Page:Dictionary of National Biography volume 18.djvu/26

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divert her. At last, after two years of fruitless negotiations, the wronged husband's consent was extorted that Etheldreda should betake herself to a monastic life. The monastery she chose was that of Coldingham, Berwickshire, recently founded by her aunt, St. Ebba [q. v.], near the headland which, with a change of the initial vowel, perpetuates her name. Here she received the veil from Wilfrid (Bæda, u. s.; Flor. Wig. anno 672; Thomas of Ely, apud Wharton, i. 599). After the lapse of a year a fresh attempt on the part of Egfrid to enforce his conjugal rights prompted Etheldreda's sudden flight southwards. Barely escaping her husband's hands, with two female companions she crossed the Humber, and continued her journey across Lincolnshire till she reached the marshy fastness of Ely. According to a later story, Etheldreda's flight was aided by miraculous events, some of which are represented in the carvings of the lantern of the minster of which she was the foundress. The then almost inaccessible island having been attained, Etheldreda felt herself free to accomplish her long-cherished desire in the foundation of a monastic house, A.D. 673. This, according to Thomas of Ely, though Bæda is silent on the point, was formed after the model of Coldingham and Whitby for religious persons of both sexes. The place chosen, the same authority informs us, was the site of a church—the only one on the whole isle—which an untrustworthy Ely legend ascribed to St. Augustine, and which had been recently destroyed by Penda of Mercia. This church and monastery Etheldreda supported by the material aid of her cousin, King Aldulf [q. v.], and the spiritual counsel of her chaplain, Huna, rebuilt from the foundations, and endowed with the isle. Her old religious director, Wilfrid, established her as abbess of the new monastery, for which, on his next visit to Rome, he secured privileges and immunities from Pope Benedict II. Before his return, however, with these marks of papal favour, Etheldreda had departed this life, 23 June A.D. 679, being succeeded as abbess by her elder sister, Sexburga, ex-queen of Kent, who had previously taken the veil in the monastery of Ely. Bæda relates some particulars of Etheldreda's asceticism, which was of the strictest kind, together with details of her last illness, which he had learnt from her physician, Cynifrid. During the six years that she was abbess she never wore linen, but only wool. She seldom indulged in a warm bath, except on the eves of the three great festivals, and on those occasions she was the last to take the bath, the whole body of nuns having been previously washed either by her own hands or those of her attendants. She seldom ate more than once in the day, except on the greater solemnities, or under some grave necessity; and it was her constant rule, unless sickness hindered, to remain in church at prayer from the matin service, said soon after midnight, until sunrise. Her death was caused by one of the recurring pestilences, which Bæda tells us Etheldreda predicted, and indicated the exact number of those who were to die of it in her society. One of the symptoms of her last illness was a large bubo, or swelling below the jaw. When Cynifrid came to lance it, recalling her early life as an East-Anglian princess, she expressed her satisfaction at the nature of her malady, which she regarded as a penance sent by divine mercy to atone for her youthful vanity in dress. ‘Once,’ she said, ‘I used to wear vain necklaces round my neck, and now, instead of gold and pearls, God in his goodness has weighed it down with this red burning swelling.’ She was buried at Ely by her own desire in a coffin of wood. In 695 her sister and successor, Sexburga, determined to translate Etheldreda's corpse and enshrine it in a coffin of stone as a more worthy receptacle. After a long and vain search a suitable coffin was found, fitting her remains as accurately as if it had been made for them, at Grantchester, near Cambridge. To this coffin Etheldreda's remains—which Bæda relates, on Cynifrid's authority, were found undecayed, even retaining the mark of the incision he had made on her neck—were transferred with great pomp, and became the means of many miraculous cures. The present cathedral of Ely was subsequently erected over her tomb. What Dr. Bright justly terms ‘her unhealthy aversion for wedded life as such,’ secured for Etheldreda a very high place in the annals of hagiology. Bæda himself composed a long hymn in elegiac metre in laudation of her eminent virtues:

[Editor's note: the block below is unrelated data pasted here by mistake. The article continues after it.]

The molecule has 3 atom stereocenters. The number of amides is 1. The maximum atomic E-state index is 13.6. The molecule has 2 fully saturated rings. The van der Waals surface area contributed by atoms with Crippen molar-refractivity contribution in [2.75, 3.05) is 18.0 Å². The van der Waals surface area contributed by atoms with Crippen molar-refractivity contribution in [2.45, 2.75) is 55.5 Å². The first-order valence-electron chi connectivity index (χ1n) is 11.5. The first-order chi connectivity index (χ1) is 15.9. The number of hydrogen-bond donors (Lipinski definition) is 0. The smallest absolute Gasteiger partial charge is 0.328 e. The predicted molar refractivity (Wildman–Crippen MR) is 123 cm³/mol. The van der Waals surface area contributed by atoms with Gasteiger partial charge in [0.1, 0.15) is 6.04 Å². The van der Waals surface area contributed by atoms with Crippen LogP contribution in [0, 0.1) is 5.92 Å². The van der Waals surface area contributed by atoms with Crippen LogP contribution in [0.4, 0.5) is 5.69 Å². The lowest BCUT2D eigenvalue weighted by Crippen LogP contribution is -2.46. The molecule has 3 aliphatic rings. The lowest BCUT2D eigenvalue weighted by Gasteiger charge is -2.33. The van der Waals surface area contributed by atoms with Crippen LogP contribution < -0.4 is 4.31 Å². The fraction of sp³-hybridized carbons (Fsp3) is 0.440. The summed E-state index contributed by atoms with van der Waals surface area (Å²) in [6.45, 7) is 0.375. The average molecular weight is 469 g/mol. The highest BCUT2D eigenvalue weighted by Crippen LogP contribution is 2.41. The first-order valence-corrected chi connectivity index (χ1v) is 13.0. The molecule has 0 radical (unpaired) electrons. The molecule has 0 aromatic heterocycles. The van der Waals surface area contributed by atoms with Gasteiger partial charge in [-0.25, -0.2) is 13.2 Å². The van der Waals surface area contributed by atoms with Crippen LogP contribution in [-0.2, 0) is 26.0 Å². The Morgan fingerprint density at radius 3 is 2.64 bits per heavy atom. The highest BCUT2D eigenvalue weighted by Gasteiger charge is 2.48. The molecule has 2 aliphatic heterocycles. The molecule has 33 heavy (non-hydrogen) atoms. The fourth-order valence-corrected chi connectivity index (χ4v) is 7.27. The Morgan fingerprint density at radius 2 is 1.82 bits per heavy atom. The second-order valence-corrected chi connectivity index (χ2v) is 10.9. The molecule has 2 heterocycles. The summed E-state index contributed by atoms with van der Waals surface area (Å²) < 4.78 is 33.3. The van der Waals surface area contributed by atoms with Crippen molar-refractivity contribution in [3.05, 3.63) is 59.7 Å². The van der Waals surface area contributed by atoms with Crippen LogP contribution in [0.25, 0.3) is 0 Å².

Nostra quoque egregia jam tempora virgo beavit:
Ædilthryda nitet nostra quoque egregia.

(Hist. Eccl. iv. 20.) ‘Etheldreda Virgo’ is recorded in the Roman calendar on 23 June. The translation of her body is observed on 17 Oct., which is popularly kept as St. Etheldreda's, or by vulgar contraction, St. Awdry's day. It deserves notice that the familiar word ‘tawdry,’ to characterise cheap finery, has its origin in the showy goods, especially lace, sold at St. Awdry's fair.

Etheldreda's steward, Wine, Owin, or Ovinus, who accompanied Etheldreda in 660 from East Anglia to Yorkshire, on her marriage to Egfrid, sharing his mistress's religious devotion, became a monk under St.